Lessons from Leah

Yesterday we began a study about two famous Old Testament sisters: Rachel and Leah. While yesterday we dealt with the young sister, Rachel, today’s post is going to focus on the latter, Leah. If you haven’t read yesterdays, I would highly encourage you to check it out. There are vastly different lessons we learn from these vastly different sisters. So, let’s dive in to older sister Leah.

What We Learn from Leah:


1: Other people’s choices can hurt us, but we can’t let that make us bitter.

Leah’s lot in life was not necessarily a great one. She was the pawn in her father’s scheme (Gen. 29:23). She was married to a man who didn’t love her, but instead loved and preferred her sister. Openly preferred. She was desperate for her husband’s affection, and yet he chose Rachel time and again. Later in life, Jacob would continue choosing Rachel by showing favor to her son, Joseph. Truly Leah’s life wasn’t one we would ask for.

Still, Leah is favored by God. Leah’s life wasn’t without distresses and heartbreak, yet she still maintained her faith. She still cried out to her God in these distressing moments, and Genesis 29:31 tells us that God saw her and heard her and opened her womb.

While life will hand us things we don’t necessarily want or enjoy, we cannot let those things drive a wedge between us and our Maker. God cares for us! God wants what is best for us! We shouldn’t allow other people’s choices or actions cause us undue grief. We shouldn’t let other people’s choices separate us from God! Instead, in all things, we should turn to our God. After all, He is near to those who are broken-hearted (Psalm 34:18).

2: Even if your husband doesn’t treat you as he should, depend on God.

How heartbreaking that the Bible clearly says Leah was unloved. How difficult must life have been for her? Still, Leah continually depends upon God. She turns to Him, seeking healing from her brokenness. She turns to God, seeking His favor and asking for His help in receiving favor from her husband.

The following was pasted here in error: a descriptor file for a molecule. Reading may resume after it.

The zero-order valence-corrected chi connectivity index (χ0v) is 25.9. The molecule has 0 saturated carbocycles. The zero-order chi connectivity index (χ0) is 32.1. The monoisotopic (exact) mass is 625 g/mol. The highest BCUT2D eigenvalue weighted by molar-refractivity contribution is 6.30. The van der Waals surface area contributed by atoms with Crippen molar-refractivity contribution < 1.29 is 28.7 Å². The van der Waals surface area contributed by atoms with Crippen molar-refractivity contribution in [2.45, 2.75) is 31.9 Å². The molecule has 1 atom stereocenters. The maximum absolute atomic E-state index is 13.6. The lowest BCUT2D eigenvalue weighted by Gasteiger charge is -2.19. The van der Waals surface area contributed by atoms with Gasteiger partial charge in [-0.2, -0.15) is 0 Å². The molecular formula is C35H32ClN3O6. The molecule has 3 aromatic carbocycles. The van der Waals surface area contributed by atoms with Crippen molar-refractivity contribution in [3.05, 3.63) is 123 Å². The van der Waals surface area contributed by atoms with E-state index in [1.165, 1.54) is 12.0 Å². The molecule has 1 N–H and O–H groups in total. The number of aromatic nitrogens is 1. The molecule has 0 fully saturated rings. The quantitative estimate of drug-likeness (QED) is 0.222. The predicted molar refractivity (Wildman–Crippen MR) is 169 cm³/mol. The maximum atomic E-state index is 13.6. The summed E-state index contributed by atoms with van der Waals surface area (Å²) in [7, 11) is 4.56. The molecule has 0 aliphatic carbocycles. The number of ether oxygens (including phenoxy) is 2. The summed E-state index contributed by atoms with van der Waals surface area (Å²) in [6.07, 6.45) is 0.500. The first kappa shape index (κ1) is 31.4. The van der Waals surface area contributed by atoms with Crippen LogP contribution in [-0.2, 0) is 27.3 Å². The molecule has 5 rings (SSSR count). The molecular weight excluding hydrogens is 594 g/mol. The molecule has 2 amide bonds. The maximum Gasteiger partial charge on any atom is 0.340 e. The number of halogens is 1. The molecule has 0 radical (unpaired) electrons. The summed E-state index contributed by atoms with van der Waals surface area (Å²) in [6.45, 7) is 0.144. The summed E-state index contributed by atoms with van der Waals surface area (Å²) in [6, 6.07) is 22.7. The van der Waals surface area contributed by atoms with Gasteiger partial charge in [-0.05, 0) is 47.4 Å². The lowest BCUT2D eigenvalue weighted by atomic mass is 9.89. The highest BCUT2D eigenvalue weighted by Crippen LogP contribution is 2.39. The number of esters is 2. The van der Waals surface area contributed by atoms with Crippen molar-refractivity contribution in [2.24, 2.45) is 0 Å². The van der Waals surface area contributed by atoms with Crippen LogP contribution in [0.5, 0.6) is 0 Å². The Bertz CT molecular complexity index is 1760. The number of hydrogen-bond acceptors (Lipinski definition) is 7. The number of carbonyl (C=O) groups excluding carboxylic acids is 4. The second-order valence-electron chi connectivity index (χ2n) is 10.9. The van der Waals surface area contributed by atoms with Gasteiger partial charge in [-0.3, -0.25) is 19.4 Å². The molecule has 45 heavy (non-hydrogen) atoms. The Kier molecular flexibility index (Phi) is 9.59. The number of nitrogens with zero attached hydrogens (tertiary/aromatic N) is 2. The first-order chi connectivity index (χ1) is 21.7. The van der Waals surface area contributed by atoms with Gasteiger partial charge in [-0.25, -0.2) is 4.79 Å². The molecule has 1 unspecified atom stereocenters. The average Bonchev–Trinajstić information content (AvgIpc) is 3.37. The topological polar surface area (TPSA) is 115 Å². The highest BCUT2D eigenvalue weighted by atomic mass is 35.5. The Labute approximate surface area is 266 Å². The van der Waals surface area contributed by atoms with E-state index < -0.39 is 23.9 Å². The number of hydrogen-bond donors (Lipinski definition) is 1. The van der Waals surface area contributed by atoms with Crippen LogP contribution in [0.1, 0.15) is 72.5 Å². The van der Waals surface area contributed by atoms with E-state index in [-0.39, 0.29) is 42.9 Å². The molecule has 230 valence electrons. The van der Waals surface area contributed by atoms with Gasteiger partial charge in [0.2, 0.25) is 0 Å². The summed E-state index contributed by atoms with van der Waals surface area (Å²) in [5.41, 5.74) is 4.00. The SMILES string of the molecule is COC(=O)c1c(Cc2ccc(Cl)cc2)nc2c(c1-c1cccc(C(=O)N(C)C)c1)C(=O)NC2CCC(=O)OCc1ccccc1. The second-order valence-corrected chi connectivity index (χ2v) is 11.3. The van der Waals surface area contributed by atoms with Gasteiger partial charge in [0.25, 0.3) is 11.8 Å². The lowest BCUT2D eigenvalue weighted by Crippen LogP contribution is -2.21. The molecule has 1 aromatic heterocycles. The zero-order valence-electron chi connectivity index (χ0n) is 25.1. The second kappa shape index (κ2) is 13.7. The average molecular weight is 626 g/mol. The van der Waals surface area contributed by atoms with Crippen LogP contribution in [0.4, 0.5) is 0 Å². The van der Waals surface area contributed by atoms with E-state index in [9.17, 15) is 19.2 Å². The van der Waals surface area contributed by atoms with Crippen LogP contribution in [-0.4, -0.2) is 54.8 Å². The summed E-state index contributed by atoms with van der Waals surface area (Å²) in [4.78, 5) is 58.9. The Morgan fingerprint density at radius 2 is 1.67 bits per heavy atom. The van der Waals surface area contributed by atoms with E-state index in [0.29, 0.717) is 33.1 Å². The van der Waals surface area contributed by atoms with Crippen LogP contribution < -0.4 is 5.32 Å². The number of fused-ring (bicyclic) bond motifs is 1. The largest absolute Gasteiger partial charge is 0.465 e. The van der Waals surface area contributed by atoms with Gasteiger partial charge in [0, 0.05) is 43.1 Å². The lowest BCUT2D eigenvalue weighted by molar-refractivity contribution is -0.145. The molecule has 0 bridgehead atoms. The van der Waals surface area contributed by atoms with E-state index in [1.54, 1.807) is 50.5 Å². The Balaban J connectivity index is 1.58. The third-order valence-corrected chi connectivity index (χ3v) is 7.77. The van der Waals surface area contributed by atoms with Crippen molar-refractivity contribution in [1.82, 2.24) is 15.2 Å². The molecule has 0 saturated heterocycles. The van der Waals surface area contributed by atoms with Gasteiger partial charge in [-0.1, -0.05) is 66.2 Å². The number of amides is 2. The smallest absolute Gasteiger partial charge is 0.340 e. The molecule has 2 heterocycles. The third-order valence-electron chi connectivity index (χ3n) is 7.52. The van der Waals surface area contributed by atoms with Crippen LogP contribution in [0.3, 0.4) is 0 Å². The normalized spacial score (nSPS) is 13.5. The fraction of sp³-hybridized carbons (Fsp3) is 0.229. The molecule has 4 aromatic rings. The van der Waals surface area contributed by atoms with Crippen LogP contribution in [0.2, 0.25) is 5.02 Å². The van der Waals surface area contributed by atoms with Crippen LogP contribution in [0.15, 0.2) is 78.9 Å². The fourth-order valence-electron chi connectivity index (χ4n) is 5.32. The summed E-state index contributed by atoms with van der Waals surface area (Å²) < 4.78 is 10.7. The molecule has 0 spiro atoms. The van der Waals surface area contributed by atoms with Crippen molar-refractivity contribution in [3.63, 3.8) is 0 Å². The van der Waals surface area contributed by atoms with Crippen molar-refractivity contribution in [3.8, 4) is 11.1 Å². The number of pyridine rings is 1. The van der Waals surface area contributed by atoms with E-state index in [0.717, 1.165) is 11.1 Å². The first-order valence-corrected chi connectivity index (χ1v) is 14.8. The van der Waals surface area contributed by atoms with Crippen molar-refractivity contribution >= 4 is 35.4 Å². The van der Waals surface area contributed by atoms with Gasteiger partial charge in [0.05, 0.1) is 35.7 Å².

In the New Testament, wives whose husbands aren’t Christians are still encouraged to depend upon God, maintaining their holiness, so that their husbands might be won over by their conduct and Godly example (1 Peter 3:1). When husbands don’t act the way they should, don’t let that be a stumbling block for you. Instead, keep your focus on Jesus. Maintain your relationship with God, even if your husband is no help. Even if he doesn’t fulfill the role God has for him as spiritual leader. Be sure his unfaithfulness doesn’t drag you down. Instead, depend on God. Especially in those difficult moments.

3: Always choose to praise and thank God, even in the difficult seasons.

Have you ever paid attention to the names of Leah’s sons?

  • Reuben – “The Lord has surely looked on my affliction.”
  • Simeon – “Because the Lord has heard that I am unloved, He has therefore given me this son also.”
  • Judah – “Now I will praise the Lord.”

Leah was long for her husband’s affection. Leah was mourning her lost relationship (after all, she was Jacob’s only wife for all of 7 days, then she started sharing). She longed for Jacob’s love. She longed for deliverance from this lot in her life, yet she continually looked to God. She continued praising Him for the blessings He was giving, even if it wasn’t all she wanted. She knew God was taking care of her, in His way.

We will go through difficult seasons, yet our prayer should be that of the Psalmist in Psalm 86:12:

“I will praise You, O Lord my God, with all my heart, And I will glorify Your name forevermore.”

Whatever my lot, it is well. That’s what we sing, right? Is that how we live? Is that how we pray? It should be. And Leah teaches us that through her lovely example.

Join me tomorrow as we look at three lessons we learn about God from the lives of Leah and Rachel.

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